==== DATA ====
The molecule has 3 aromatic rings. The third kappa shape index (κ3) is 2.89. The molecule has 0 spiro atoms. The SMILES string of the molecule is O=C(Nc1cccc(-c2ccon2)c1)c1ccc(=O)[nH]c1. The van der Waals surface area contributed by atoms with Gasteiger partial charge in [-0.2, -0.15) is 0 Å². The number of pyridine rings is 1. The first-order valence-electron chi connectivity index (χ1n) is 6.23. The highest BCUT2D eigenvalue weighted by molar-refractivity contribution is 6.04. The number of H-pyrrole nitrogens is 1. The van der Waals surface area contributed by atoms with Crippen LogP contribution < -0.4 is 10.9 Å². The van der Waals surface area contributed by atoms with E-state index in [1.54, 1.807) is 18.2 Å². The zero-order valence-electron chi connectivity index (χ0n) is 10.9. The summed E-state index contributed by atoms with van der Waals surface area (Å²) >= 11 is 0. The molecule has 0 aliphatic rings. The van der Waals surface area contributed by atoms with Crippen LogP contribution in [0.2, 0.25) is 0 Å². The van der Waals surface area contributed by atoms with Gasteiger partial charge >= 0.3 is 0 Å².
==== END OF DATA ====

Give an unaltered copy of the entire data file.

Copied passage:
The molecule has 3 aromatic rings. The third kappa shape index (κ3) is 2.89. The molecule has 0 spiro atoms. The SMILES string of the molecule is O=C(Nc1cccc(-c2ccon2)c1)c1ccc(=O)[nH]c1. The van der Waals surface area contributed by atoms with Gasteiger partial charge in [-0.2, -0.15) is 0 Å². The number of pyridine rings is 1. The first-order valence-electron chi connectivity index (χ1n) is 6.23. The highest BCUT2D eigenvalue weighted by molar-refractivity contribution is 6.04. The number of H-pyrrole nitrogens is 1. The van der Waals surface area contributed by atoms with Crippen LogP contribution < -0.4 is 10.9 Å². The van der Waals surface area contributed by atoms with E-state index in [1.54, 1.807) is 18.2 Å². The zero-order valence-electron chi connectivity index (χ0n) is 10.9. The summed E-state index contributed by atoms with van der Waals surface area (Å²) >= 11 is 0. The molecule has 0 aliphatic rings. The van der Waals surface area contributed by atoms with Crippen LogP contribution in [0.2, 0.25) is 0 Å². The van der Waals surface area contributed by atoms with Gasteiger partial charge >= 0.3 is 0 Å².